Recent reports suggest the death toll in Puerto Rico could be 70 times higher than previously reported
U.S. Sen. Bill Nelson (D-FL) and others have introduced legislation to require the Federal Emergency Management Agency to develop a new system for determining the number of fatalities caused by a natural disaster, such as Hurricane Maria.
The moves comes on the heels of recent reports that suggest the death toll in Puerto Rico could be 70 times higher than previously reported.
“These reports that suggest the death toll in Puerto Rico could be 70 times higher than previously reported are deeply troubling,” Nelson said. “People have a right to know the truth, and this bill will help ensure we have the most accurate information possible going forward.”
The legislation, which Nelson introduced Thursday with Sen. Kamala Harris (D-CA), would require FEMA to work with the National Academy of Medicine to determine best practices for local, state and federal government officials to use to assess mortality rates during and immediately after a disaster.
Currently, the process of determining a post-disaster death toll is left up to individual states and territories. While federal officials may be asked to help local officials determine the number of fatalities caused by a disaster, there is no agreed upon set of best practices to calculate the number of deaths.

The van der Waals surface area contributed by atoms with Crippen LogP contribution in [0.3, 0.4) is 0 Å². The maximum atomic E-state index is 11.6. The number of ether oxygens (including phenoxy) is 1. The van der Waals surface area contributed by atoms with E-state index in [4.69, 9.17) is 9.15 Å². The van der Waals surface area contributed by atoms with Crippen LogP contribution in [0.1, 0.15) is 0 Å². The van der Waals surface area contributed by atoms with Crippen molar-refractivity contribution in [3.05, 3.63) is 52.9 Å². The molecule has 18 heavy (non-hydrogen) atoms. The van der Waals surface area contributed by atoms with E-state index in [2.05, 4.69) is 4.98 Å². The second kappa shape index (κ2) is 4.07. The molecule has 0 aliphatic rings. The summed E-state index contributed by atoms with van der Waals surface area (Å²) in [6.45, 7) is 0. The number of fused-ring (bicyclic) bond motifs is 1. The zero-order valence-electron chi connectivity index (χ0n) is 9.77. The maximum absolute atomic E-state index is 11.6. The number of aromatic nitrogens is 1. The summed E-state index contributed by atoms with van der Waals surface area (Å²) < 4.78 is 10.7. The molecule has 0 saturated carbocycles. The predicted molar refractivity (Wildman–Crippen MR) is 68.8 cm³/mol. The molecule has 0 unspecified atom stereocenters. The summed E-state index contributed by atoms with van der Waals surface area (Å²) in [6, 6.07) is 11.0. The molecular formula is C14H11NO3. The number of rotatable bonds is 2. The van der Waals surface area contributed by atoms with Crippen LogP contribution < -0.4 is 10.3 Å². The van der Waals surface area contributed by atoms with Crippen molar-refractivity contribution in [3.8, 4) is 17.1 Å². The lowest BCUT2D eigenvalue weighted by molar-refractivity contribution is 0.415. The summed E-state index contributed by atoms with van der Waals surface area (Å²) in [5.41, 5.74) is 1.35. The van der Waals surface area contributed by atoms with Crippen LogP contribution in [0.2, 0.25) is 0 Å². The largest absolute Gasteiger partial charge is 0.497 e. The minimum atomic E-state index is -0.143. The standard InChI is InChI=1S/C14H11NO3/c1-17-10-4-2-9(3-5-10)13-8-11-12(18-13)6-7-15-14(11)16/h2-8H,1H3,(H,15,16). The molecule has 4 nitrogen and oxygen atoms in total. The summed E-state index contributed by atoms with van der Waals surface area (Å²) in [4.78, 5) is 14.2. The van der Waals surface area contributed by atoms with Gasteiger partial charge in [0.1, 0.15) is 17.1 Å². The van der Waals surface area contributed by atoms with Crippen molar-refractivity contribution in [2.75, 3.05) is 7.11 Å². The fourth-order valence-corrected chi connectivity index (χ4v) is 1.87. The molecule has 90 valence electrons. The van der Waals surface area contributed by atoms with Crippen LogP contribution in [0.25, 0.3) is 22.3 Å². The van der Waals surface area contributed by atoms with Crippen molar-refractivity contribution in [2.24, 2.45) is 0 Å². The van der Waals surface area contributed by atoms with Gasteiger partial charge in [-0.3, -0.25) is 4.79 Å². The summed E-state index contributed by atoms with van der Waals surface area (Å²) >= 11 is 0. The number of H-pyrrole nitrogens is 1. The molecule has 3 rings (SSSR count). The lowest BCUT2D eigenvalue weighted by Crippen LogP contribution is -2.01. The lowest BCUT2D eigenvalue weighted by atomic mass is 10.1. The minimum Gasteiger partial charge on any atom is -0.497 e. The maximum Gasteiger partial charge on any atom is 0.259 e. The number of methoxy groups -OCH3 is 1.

Last month, the New England Journal of Medicine published a study estimating that anywhere between 800 and 8,500 deaths could be linked to Hurricane Maria in Puerto Rico, a drastic increase over the official death toll of 64. Other estimates have suggested the death toll could approach 1,000.
In addition to Nelson and Harris, the bill was cosponsored by Richard Blumenthal (D-CT), Kirsten Gillibrand (D-NY), Elizabeth Warren (D-MA), Ed Markey (D-MA), Bob Menendez (D-NJ), Tom Carper (D-DE) and Dianne Feinstein (D-CA).
The legislation now heads to the Senate Homeland Security and Governmental Affairs Committee for consideration.
Text of the legislation is available here.